I see things like this deal.II example, (ctrl + f for "superMUC") which seems to show some pretty impressive scaling (nearly twice as fast for twice as many CPU cores for a wide range of cores). I'm aware of some other software that manages this as well--especially if one uses GPUs. In the example at hand, Poisson's equation is solved subject to homogeneous Dirchlet boundary conditions using matrix free methods and a multigrid preconditioner.

My question is: In the context of state of the art implementation of finite element methods, is there any need for improvement or deviation from the above, even across the broader class of PDEs one might be interested in? The tutorial seems to suggest that nonlinear or time-dependent PDEs make the deal.II approach even more attractive rather than less, which makes sense given the nature of matrix free methods. Are there then, for example, PDEs or boundary conditions above for which matrix free solvers are not practical? Or at least perhaps problems for which matrix free ideal preconditioners are not known?

Is there any room for additional research here? That is, if one had an idea for parallelism which could be applied "on top of" domain decomposition and the above scheme while also being able to guarantee scaling up to another $2N$ processors, where $N$ is some limit above which the above does not scale? Or is it the case that any such research would be met with "What's the matter? Just apply existing methods with $2N$ processors."

  • $\begingroup$ Usually, your fine linear scaling breaks down as soon as your equations are time dependent. Then, every node has to do communication with other nodes which will not scale linearly. $\endgroup$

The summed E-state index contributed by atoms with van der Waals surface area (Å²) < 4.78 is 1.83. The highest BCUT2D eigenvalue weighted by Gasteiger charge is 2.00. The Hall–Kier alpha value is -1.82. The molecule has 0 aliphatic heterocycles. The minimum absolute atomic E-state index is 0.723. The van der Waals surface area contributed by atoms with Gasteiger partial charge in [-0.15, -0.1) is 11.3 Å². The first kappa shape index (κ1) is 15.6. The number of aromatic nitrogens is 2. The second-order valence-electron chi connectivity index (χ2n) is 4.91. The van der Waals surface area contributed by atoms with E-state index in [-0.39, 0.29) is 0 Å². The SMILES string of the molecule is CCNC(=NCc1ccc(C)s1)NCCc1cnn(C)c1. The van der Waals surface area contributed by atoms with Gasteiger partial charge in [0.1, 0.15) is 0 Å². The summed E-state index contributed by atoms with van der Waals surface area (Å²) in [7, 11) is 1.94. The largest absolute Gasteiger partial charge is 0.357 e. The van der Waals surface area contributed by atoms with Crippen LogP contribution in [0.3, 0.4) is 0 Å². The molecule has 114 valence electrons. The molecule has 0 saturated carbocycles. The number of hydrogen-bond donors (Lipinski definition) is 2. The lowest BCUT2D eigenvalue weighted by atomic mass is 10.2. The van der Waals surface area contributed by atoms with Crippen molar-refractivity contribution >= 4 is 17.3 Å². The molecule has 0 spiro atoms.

– MPIchael
    Commented Apr 24, 2023 at 7:26
  • $\begingroup$ @MPIchael No, this is not a good argument. For stationary problems, you also need to communicate. In fact, time dependent problems can scale even better if you use an explicit time stepping method and you can hide communication of the previous time step's state behind the work necessary to update to the current time step's state. $\endgroup$ Commented Apr 24, 2023 at 16:57

1 Answer 1


There are multiple questions in the post, so let me address these separately:

Scaling: Every parallel program is composed of sequential and parallel tasks, and Amdahl's law then guarantees that there is a limit to how well a program scales. Martin Kronbichler's group (which wrote the linked to step-37) has spent an enormous amount of time finding the sequential parts of the program and reducing the time spent there and/or parallelizing them as well. As a consequence, they can show good scaling up to 300k processes in some cases. But experience shows that every time you go from $N$ to $2N$ processes, you will find another part of the code that now is the bottleneck, and you will need to address that to make a program scale further. Experience also shows that for finite element methods, this can actually be done (and Martin's group is among the best in doing so) and I have no particular reason to believe that they can't also go to 1M processes and more -- but it's going to take a good amount of time and access to some of the largest machines in the world to make that happen.